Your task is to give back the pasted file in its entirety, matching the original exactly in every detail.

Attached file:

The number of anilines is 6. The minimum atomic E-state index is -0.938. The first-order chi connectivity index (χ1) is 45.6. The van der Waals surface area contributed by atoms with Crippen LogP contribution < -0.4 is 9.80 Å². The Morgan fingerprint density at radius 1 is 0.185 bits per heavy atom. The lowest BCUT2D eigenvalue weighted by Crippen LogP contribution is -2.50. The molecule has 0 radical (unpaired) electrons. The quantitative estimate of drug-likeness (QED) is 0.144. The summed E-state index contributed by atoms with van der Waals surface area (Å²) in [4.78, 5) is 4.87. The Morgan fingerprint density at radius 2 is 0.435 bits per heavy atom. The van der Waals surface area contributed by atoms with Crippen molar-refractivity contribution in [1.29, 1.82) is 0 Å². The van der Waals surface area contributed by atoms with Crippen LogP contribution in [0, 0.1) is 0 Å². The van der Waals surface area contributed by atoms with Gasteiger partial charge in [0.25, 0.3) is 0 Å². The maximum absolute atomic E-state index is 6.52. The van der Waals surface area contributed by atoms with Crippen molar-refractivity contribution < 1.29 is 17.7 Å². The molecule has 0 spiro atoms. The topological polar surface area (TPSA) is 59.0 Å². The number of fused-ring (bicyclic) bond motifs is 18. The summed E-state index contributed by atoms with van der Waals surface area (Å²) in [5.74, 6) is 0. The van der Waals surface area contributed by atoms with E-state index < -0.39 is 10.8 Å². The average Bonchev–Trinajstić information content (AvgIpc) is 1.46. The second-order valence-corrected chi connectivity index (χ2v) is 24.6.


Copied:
The number of anilines is 6. The minimum atomic E-state index is -0.938. The first-order chi connectivity index (χ1) is 45.6. The van der Waals surface area contributed by atoms with Crippen LogP contribution < -0.4 is 9.80 Å². The Morgan fingerprint density at radius 1 is 0.185 bits per heavy atom. The lowest BCUT2D eigenvalue weighted by Crippen LogP contribution is -2.50. The molecule has 0 radical (unpaired) electrons. The quantitative estimate of drug-likeness (QED) is 0.144. The summed E-state index contributed by atoms with van der Waals surface area (Å²) in [4.78, 5) is 4.87. The Morgan fingerprint density at radius 2 is 0.435 bits per heavy atom. The van der Waals surface area contributed by atoms with Crippen molar-refractivity contribution in [1.29, 1.82) is 0 Å². The van der Waals surface area contributed by atoms with Crippen LogP contribution in [0, 0.1) is 0 Å². The van der Waals surface area contributed by atoms with Gasteiger partial charge in [0.25, 0.3) is 0 Å². The maximum absolute atomic E-state index is 6.52. The van der Waals surface area contributed by atoms with Crippen molar-refractivity contribution < 1.29 is 17.7 Å². The molecule has 0 spiro atoms. The topological polar surface area (TPSA) is 59.0 Å². The number of fused-ring (bicyclic) bond motifs is 18. The summed E-state index contributed by atoms with van der Waals surface area (Å²) in [5.74, 6) is 0. The van der Waals surface area contributed by atoms with E-state index < -0.39 is 10.8 Å². The average Bonchev–Trinajstić information content (AvgIpc) is 1.46. The second-order valence-corrected chi connectivity index (χ2v) is 24.6.